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    2015 in Review: Court Rulings and Tax Legislation
    The Vault

    2015 in Review: Court Rulings and Tax Legislation

    January 2016

    A lot of our attention recently has focused on the passage of multiple tax extenders at year end, and with good reason.  Making those provisions permanent helps small businesses and families alike, and allows us to plan with much more certainty as we move forward into 2016.  But tax extenders legislation wasn’t the only important news of 2015.  An array of federal tax legislation was passed and key U.S. Supreme Court cases decided that will potentially affect returns this year as well as impact refund opportunities for earlier “open” years.  Here are some highlights:

    Key Federal Tax Legislation

    The Bipartisan Budget Act of 2015 repealed the TEFRA unified partnership audit rules, effective for partnership tax years beginning after 2017, and replaces them with streamlined procedures which become mandatory in several years.  TEFRA was created in order to reduce the budget gap by generating revenue through closure of tax loopholes and introduction of tougher enforcement of tax rules, as opposed to changing marginal income tax rates. TEFRA was introduced November 13, 1981, and signed into law by President Reagan in 1982.  

    The 2015 Budget Act also repeals automatic enrollment in certain employer-sponsored health plans and makes a number of pension-related changes.

    The Surface Transportation and Veterans Health Care Choice Improvement Act revised some significant return due dates (effective for the 2017 filing season), overruled the Supreme Court’s decision in Home Concrete, and included other tax compliance measures. Most significantly to our clients, the Surface Transportation Act requires consistency between estate tax value and the “stepped-up basis” of assets acquired from a decedent. Executors of large estates are required to disclose to the IRS information identifying the value of each interest received. The IRS issued guidance in Notice 2015-57, setting a February 29, 2016 deadline for statements otherwise due before that date.

    In the Trade Preferences Extension Act, a number of tax related provisions were addressed.  These include, among others, renewal of the health care tax credit (HCTC), the requirement for taxpayers to possess a valid information return (Form 1098-T, Tuition Statement) to claim certain education deductions and credits, and overhaul of the penalty structure for certain information returns.  In addition, the additional child tax credit is refundable if the credit exceeds the income tax due by the taxpayer. Beginning in 2015, the additional child tax credit is not refundable if the taxpayer has claimed a foreign earned income exclusion. This is particularly important for any U.S. expat clients.

    The Fixing America’s Surface Transportation (FAST) Act is a multi-year highway and transportation funding bill that includes various excise taxes used to finance the highway fund.  Hidden in the Act are new rules for the revocation or denial of U.S. passport in case of certain unpaid taxes and requiring the IRS to use private debt collectors to recover certain tax receivables.

    The Don’t Tax Our Fallen Public Safety Heroes and Defending Public Safety Employees’ Retirement Act impact certain federal law enforcement officers, federal firefighters, customs and border patrol officers, and air traffic controllers.  If you fall into one of those categories, be sure to discuss these with your tax professional.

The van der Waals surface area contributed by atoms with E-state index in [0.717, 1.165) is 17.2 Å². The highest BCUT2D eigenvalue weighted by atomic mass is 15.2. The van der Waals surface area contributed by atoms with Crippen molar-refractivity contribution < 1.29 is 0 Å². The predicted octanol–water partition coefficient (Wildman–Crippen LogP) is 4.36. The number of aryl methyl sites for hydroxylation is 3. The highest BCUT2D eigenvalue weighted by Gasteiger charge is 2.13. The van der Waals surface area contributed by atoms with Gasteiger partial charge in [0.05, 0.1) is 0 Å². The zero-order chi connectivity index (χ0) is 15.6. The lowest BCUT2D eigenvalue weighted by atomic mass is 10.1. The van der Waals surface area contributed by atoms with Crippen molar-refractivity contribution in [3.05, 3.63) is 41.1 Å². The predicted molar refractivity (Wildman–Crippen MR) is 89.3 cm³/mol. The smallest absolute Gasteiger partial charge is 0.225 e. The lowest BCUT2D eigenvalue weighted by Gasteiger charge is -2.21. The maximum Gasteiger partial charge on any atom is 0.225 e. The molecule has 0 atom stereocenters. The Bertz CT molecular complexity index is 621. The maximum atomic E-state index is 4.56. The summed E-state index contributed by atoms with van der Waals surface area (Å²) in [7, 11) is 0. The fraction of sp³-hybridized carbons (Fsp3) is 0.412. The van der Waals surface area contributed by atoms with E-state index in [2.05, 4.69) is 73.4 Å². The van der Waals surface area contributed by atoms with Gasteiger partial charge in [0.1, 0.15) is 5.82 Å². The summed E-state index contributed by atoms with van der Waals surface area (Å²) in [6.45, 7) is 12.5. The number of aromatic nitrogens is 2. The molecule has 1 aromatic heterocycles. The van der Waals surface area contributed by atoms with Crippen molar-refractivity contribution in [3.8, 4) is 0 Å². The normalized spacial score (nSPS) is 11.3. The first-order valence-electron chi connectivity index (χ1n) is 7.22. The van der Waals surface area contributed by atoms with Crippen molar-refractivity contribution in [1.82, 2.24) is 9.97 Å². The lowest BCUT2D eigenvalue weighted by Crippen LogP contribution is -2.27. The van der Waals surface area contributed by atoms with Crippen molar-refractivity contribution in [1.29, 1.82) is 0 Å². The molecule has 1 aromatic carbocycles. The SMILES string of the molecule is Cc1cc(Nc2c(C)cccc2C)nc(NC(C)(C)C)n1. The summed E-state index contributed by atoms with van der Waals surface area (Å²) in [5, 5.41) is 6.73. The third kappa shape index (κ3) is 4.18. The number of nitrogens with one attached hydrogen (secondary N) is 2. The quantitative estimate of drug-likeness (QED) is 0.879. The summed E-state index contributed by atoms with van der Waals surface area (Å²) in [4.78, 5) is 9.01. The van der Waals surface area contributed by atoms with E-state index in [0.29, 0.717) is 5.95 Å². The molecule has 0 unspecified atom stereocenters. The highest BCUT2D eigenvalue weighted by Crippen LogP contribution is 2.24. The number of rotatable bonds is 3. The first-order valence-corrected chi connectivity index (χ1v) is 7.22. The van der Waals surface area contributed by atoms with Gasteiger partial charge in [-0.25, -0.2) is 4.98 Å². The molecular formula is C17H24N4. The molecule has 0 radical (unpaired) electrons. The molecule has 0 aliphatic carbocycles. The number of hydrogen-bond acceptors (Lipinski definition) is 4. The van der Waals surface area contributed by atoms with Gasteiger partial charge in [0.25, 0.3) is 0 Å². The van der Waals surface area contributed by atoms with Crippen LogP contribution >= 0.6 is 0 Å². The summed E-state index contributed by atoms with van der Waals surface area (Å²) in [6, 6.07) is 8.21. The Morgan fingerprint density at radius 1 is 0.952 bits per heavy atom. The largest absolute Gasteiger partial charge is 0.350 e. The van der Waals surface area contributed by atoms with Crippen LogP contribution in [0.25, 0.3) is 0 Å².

Key Court Decisions in 2015

    In, King v. Burwell, 135 S. Ct. 2480 (6/25/2015), Premium Tax Credits provided under the Patient Protection and Affordable Care Act were addressed. In response, the IRS has now issued a regulation confirming that a federal tax credit is available to qualifying individuals regardless of whether they purchase insurance on a state-run or federally facilitated exchange.

    In the case of Obergefell v. Hodges, Supreme Court No. 14-556, 2015-1 USTC 50,357, the Supreme Court ruled that same-sex marriage is a constitutional right under the Equal Protection Clause and all states should allow same sex couples to file their taxes as married couples. The IRS issued Proposed Regulations on Oct. 21, 2015 to clarify the treatment of same-sex spouses for federal tax purposes.

    The decision in Voss v. Commissioner, 116 A.F.T.R.2d 2015-5529 (9th Cir. 8/7/15), specified that two unmarried individuals purchasing a residence together can each deduct interest on a mortgage up to $1 million and home equity debt up to $100,000.  Unmarried co-owners of a property are now allowed to apply the mortgage interest deduction on a per-taxpayer basis, rather than on a per-property basis.

    In Muniz v. Commissioner, T.C. Memo. 2015-125 (7/9/2015), it was determined that lump-sum alimony payments that were not scheduled to terminate at the death of the payee were determined to not be alimony as defined in Section 71, and were therefore not deductible as alimony. This case serves as a good reminder to help the taxpayer clearly define what payments are considered alimony, child support, or another portion of the settlement in relation to divorce proceedings.

    And finally, in Pacific Management Group v. Commissioner, T.C. Memo. 2015-97, the ruling clarified that “proper substantiation” is required to assert attorney-client privilege. Proper substantiation is defined an appropriate log that is kept to track why documents can be withheld from an IRS request for information. In this case, the Tax Court held that the privilege log provided by taxpayer was not adequate to sustain claims of privilege.  


    Tax law is ever-changing.

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